• You may also be routed to a customer services desk which is used to deal with requests like the one you have. With each call you get to know another person – building an interpersonal relation is not intended. 
  • You may also interact through an electronic channel with the system. A hopefully cool user interface guides you through the necessary steps to get things done.
The objective of most companies is to operate with standard processes leaving the relationship manager very limited flexibility. Hyper connectivity leads to more transparency, the logical element of the trust relationship is performed by an engine and the emotional one is more and more an outcome of the digital experience.
 
Trust is still a key element in many things. In banking the logical element of trust is more defined by processes, algorithms and infrastructure while the emotional aspect becomes more and more a result of a great digital engagement.
Trust is shifting from personal relationships to systems and experience.

The challenge of (financial) mobility of the future

I had the great pleasure to join the “Impulse Apero” on Feb 6th organized by Kellerhals Carrard and Implement Consulting Group featuring the head of the SBB’s board of directors Monika Ribar. Monika walked the audience in her inspiring presentation through the challenges and opportunities of mobility of the future.
  • Transparency is the new currency – people estimate transparency. Its about enabling people to reach their goals independent of the provider and about being informed in good and in bad times.
  • Openness is the new norm – we are living in a network economy. Openness is the key to unleash the combined potential of all services in the network. Closed and monolithic systems are relicts of the past.
  • Holistic services – users want to have an end to end service and an broad overview. There is just the choice of providing it or let somebody else do it.
  • Simplicity  – the different pricing schemes used by the various service providers are hard to understand for the consumer. But all this complexity can be hidden using smart technology – either by offering a flat rate scheme which enables general usage or by simply billing the actual consumption with the optimal price for the consumer.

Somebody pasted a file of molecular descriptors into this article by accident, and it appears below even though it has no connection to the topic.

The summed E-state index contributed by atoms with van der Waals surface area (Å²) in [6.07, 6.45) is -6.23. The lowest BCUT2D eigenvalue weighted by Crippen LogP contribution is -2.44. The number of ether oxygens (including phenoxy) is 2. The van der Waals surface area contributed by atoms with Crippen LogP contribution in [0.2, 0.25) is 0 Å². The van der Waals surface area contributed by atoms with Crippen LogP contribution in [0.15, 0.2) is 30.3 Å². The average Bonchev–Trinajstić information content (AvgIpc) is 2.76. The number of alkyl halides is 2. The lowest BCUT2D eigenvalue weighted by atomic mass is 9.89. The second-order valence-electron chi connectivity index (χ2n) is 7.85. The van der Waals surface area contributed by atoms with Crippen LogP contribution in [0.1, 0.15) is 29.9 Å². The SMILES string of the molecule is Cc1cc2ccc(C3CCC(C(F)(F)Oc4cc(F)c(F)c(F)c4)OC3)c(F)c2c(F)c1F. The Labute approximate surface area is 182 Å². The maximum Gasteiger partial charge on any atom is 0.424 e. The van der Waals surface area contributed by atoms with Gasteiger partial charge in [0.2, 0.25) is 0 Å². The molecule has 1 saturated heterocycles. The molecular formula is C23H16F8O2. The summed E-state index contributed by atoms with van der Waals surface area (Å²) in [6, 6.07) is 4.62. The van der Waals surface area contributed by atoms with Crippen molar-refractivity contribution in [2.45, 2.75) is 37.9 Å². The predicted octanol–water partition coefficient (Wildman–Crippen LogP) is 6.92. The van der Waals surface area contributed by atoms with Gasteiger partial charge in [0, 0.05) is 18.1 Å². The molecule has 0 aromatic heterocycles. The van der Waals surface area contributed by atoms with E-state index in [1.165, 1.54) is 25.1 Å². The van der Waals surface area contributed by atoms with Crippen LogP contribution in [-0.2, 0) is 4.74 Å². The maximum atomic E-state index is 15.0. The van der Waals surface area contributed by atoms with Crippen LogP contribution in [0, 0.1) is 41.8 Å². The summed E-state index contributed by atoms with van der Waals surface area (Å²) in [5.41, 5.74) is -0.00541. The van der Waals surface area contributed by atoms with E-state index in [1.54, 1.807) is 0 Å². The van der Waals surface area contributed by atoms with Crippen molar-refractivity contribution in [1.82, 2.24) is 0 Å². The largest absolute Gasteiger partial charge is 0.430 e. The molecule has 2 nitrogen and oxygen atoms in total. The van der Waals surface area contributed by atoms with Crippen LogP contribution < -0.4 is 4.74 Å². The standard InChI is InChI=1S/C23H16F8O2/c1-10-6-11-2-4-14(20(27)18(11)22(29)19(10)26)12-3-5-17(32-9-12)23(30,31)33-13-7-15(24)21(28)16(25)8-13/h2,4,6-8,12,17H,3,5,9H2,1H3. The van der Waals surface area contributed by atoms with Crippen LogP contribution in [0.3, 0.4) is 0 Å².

These points are very true for a mobility provider and also for financial services and other industries as the relate to big shifts in society. There is one huge difference – the SBB has a huge logistic challenge with a lot of infrastructure which is required to realize the desired degree of mobility. Financial services companies in essence just deal with information and have a simpler problem to solve.
I also would like to highlight a few other aspects which I found very interesting:
  • Empowerment – the people who are in contact with the users must be empowered to solve problems in creative ways.  They see the problem and they can directly engage and solve them with  their creativity. The SBB has allocated a budget at discretion for the ‘railway companions’ – this are the people in the train who make sure that the travelers have a smooth journey. This empowerment of employees at the point where the company engages with the clients is just cool.
  • Team – the rail clean organization is now a part of SBB again and wears he SBB logo. In more an more automated railway stations they are often the only people. Now the wear an SBB logo again and can help support travelers in case of problems. This is a win-win situation as the job has become more interesting and as clients have a further human touchpoint with the brannd.
  • Development –  all roles are changing due to the evolution of the environment and the technology. It is of strategic importance to think about the roles and their evolution paths. SBB grows and moves together with its employees into the future of mobility.